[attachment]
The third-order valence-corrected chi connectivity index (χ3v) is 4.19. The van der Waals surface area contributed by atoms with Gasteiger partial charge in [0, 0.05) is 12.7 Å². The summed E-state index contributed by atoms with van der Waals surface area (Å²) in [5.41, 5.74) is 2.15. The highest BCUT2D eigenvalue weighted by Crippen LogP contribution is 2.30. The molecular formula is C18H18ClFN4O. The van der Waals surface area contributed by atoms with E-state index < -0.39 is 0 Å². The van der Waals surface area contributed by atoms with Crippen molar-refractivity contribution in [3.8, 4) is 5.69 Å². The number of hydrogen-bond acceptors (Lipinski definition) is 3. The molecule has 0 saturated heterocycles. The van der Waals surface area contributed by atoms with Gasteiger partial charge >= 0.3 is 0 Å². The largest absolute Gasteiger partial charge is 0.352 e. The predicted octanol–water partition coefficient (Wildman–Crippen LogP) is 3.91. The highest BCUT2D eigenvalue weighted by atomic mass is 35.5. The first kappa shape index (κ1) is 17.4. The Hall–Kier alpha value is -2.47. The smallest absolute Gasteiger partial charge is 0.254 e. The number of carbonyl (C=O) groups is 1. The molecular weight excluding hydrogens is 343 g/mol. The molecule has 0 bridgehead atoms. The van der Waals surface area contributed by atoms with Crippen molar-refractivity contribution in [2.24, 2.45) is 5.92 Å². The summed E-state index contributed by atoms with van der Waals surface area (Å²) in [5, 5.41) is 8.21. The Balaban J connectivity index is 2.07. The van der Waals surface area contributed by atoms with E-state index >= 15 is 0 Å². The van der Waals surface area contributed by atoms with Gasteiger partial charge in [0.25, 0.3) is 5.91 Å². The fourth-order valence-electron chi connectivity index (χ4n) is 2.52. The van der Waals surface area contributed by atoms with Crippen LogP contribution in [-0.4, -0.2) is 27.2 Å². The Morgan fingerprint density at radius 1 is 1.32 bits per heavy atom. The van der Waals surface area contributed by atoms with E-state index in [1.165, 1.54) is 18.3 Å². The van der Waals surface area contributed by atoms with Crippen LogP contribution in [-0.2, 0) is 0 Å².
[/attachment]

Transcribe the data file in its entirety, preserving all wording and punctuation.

The third-order valence-corrected chi connectivity index (χ3v) is 4.19. The van der Waals surface area contributed by atoms with Gasteiger partial charge in [0, 0.05) is 12.7 Å². The summed E-state index contributed by atoms with van der Waals surface area (Å²) in [5.41, 5.74) is 2.15. The highest BCUT2D eigenvalue weighted by Crippen LogP contribution is 2.30. The molecular formula is C18H18ClFN4O. The van der Waals surface area contributed by atoms with E-state index < -0.39 is 0 Å². The van der Waals surface area contributed by atoms with Crippen molar-refractivity contribution in [3.8, 4) is 5.69 Å². The number of hydrogen-bond acceptors (Lipinski definition) is 3. The molecule has 0 saturated heterocycles. The van der Waals surface area contributed by atoms with Gasteiger partial charge >= 0.3 is 0 Å². The largest absolute Gasteiger partial charge is 0.352 e. The predicted octanol–water partition coefficient (Wildman–Crippen LogP) is 3.91. The highest BCUT2D eigenvalue weighted by atomic mass is 35.5. The first kappa shape index (κ1) is 17.4. The Hall–Kier alpha value is -2.47. The smallest absolute Gasteiger partial charge is 0.254 e. The number of carbonyl (C=O) groups is 1. The molecular weight excluding hydrogens is 343 g/mol. The molecule has 0 bridgehead atoms. The van der Waals surface area contributed by atoms with Crippen molar-refractivity contribution in [2.24, 2.45) is 5.92 Å². The summed E-state index contributed by atoms with van der Waals surface area (Å²) in [5, 5.41) is 8.21. The Balaban J connectivity index is 2.07. The van der Waals surface area contributed by atoms with E-state index >= 15 is 0 Å². The van der Waals surface area contributed by atoms with Gasteiger partial charge in [0.25, 0.3) is 5.91 Å². The fourth-order valence-electron chi connectivity index (χ4n) is 2.52. The van der Waals surface area contributed by atoms with Crippen LogP contribution in [-0.4, -0.2) is 27.2 Å². The Morgan fingerprint density at radius 1 is 1.32 bits per heavy atom. The van der Waals surface area contributed by atoms with E-state index in [1.165, 1.54) is 18.3 Å². The van der Waals surface area contributed by atoms with Crippen LogP contribution in [-0.2, 0) is 0 Å².